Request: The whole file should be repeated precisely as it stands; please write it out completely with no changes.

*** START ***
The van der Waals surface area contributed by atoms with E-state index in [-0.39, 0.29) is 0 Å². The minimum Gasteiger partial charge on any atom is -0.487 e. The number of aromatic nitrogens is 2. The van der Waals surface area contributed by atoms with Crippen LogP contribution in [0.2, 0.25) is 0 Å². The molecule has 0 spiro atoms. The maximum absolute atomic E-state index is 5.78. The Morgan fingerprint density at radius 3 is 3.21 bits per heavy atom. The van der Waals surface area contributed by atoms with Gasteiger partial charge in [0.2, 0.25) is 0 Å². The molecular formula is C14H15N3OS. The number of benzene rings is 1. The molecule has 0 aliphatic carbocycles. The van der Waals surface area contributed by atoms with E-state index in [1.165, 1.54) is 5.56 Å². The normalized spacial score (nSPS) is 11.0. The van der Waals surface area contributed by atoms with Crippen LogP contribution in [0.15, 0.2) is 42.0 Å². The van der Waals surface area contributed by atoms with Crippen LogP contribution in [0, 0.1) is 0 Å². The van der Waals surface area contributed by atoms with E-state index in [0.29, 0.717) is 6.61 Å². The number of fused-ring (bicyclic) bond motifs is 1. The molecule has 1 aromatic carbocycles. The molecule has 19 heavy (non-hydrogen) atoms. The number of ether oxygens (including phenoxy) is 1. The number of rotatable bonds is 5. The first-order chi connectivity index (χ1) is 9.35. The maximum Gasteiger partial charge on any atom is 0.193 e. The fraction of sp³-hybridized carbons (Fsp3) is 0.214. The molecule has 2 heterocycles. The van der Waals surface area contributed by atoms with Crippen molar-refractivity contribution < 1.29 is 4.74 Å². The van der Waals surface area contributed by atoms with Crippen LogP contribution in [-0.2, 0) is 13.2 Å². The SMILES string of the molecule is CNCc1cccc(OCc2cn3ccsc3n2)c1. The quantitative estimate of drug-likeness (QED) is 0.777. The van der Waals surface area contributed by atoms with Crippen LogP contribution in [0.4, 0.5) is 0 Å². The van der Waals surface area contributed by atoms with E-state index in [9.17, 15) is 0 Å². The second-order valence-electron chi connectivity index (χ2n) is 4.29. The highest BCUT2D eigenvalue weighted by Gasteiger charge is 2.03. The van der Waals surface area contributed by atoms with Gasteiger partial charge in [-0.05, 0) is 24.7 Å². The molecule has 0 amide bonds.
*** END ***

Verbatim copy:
The van der Waals surface area contributed by atoms with E-state index in [-0.39, 0.29) is 0 Å². The minimum Gasteiger partial charge on any atom is -0.487 e. The number of aromatic nitrogens is 2. The van der Waals surface area contributed by atoms with Crippen LogP contribution in [0.2, 0.25) is 0 Å². The molecule has 0 spiro atoms. The maximum absolute atomic E-state index is 5.78. The Morgan fingerprint density at radius 3 is 3.21 bits per heavy atom. The van der Waals surface area contributed by atoms with Gasteiger partial charge in [0.2, 0.25) is 0 Å². The molecular formula is C14H15N3OS. The number of benzene rings is 1. The molecule has 0 aliphatic carbocycles. The van der Waals surface area contributed by atoms with E-state index in [1.165, 1.54) is 5.56 Å². The normalized spacial score (nSPS) is 11.0. The van der Waals surface area contributed by atoms with Crippen LogP contribution in [0.15, 0.2) is 42.0 Å². The van der Waals surface area contributed by atoms with Crippen LogP contribution in [0, 0.1) is 0 Å². The van der Waals surface area contributed by atoms with E-state index in [0.29, 0.717) is 6.61 Å². The number of fused-ring (bicyclic) bond motifs is 1. The molecule has 1 aromatic carbocycles. The molecule has 19 heavy (non-hydrogen) atoms. The number of ether oxygens (including phenoxy) is 1. The number of rotatable bonds is 5. The first-order chi connectivity index (χ1) is 9.35. The maximum Gasteiger partial charge on any atom is 0.193 e. The fraction of sp³-hybridized carbons (Fsp3) is 0.214. The molecule has 2 heterocycles. The van der Waals surface area contributed by atoms with Crippen molar-refractivity contribution < 1.29 is 4.74 Å². The van der Waals surface area contributed by atoms with Crippen LogP contribution in [-0.2, 0) is 13.2 Å². The SMILES string of the molecule is CNCc1cccc(OCc2cn3ccsc3n2)c1. The quantitative estimate of drug-likeness (QED) is 0.777. The van der Waals surface area contributed by atoms with Crippen LogP contribution in [0.4, 0.5) is 0 Å². The van der Waals surface area contributed by atoms with E-state index in [9.17, 15) is 0 Å². The second-order valence-electron chi connectivity index (χ2n) is 4.29. The highest BCUT2D eigenvalue weighted by Gasteiger charge is 2.03. The van der Waals surface area contributed by atoms with Gasteiger partial charge in [-0.05, 0) is 24.7 Å². The molecule has 0 amide bonds.